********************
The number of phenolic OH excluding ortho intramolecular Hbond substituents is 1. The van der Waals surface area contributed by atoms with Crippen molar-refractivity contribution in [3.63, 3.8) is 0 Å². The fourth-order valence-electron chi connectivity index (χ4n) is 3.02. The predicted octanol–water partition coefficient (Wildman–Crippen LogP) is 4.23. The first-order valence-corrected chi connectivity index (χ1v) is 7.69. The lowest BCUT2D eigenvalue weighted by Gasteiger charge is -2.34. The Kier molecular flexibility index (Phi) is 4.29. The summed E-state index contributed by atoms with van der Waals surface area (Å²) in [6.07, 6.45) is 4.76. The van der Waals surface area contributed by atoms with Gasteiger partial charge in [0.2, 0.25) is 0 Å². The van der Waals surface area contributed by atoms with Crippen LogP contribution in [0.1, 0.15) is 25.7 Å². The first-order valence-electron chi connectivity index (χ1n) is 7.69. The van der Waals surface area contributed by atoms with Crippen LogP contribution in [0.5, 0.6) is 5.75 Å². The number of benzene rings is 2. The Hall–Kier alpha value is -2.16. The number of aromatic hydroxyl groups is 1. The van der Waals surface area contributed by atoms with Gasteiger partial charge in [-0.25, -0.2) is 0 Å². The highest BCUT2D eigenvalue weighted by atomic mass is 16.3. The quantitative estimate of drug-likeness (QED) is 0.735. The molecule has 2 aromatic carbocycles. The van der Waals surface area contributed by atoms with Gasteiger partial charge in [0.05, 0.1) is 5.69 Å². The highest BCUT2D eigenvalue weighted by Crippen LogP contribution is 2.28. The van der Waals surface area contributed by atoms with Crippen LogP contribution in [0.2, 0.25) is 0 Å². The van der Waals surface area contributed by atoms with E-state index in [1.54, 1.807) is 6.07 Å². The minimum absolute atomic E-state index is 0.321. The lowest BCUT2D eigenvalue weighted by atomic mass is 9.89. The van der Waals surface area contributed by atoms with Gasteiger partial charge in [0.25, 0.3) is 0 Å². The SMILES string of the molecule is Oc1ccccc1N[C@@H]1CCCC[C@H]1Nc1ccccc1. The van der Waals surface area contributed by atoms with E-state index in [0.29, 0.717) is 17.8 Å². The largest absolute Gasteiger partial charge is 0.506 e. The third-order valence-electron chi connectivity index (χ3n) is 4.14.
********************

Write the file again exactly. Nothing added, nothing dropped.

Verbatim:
The number of phenolic OH excluding ortho intramolecular Hbond substituents is 1. The van der Waals surface area contributed by atoms with Crippen molar-refractivity contribution in [3.63, 3.8) is 0 Å². The fourth-order valence-electron chi connectivity index (χ4n) is 3.02. The predicted octanol–water partition coefficient (Wildman–Crippen LogP) is 4.23. The first-order valence-corrected chi connectivity index (χ1v) is 7.69. The lowest BCUT2D eigenvalue weighted by Gasteiger charge is -2.34. The Kier molecular flexibility index (Phi) is 4.29. The summed E-state index contributed by atoms with van der Waals surface area (Å²) in [6.07, 6.45) is 4.76. The van der Waals surface area contributed by atoms with Gasteiger partial charge in [0.2, 0.25) is 0 Å². The van der Waals surface area contributed by atoms with Crippen LogP contribution in [0.1, 0.15) is 25.7 Å². The first-order valence-electron chi connectivity index (χ1n) is 7.69. The van der Waals surface area contributed by atoms with Crippen LogP contribution in [0.5, 0.6) is 5.75 Å². The number of benzene rings is 2. The Hall–Kier alpha value is -2.16. The number of aromatic hydroxyl groups is 1. The van der Waals surface area contributed by atoms with Gasteiger partial charge in [-0.25, -0.2) is 0 Å². The highest BCUT2D eigenvalue weighted by atomic mass is 16.3. The quantitative estimate of drug-likeness (QED) is 0.735. The molecule has 2 aromatic carbocycles. The van der Waals surface area contributed by atoms with Gasteiger partial charge in [0.05, 0.1) is 5.69 Å². The highest BCUT2D eigenvalue weighted by Crippen LogP contribution is 2.28. The van der Waals surface area contributed by atoms with Crippen LogP contribution in [0.2, 0.25) is 0 Å². The van der Waals surface area contributed by atoms with E-state index in [1.54, 1.807) is 6.07 Å². The minimum absolute atomic E-state index is 0.321. The lowest BCUT2D eigenvalue weighted by atomic mass is 9.89. The van der Waals surface area contributed by atoms with Gasteiger partial charge in [0.25, 0.3) is 0 Å². The SMILES string of the molecule is Oc1ccccc1N[C@@H]1CCCC[C@H]1Nc1ccccc1. The van der Waals surface area contributed by atoms with E-state index in [0.29, 0.717) is 17.8 Å². The largest absolute Gasteiger partial charge is 0.506 e. The third-order valence-electron chi connectivity index (χ3n) is 4.14.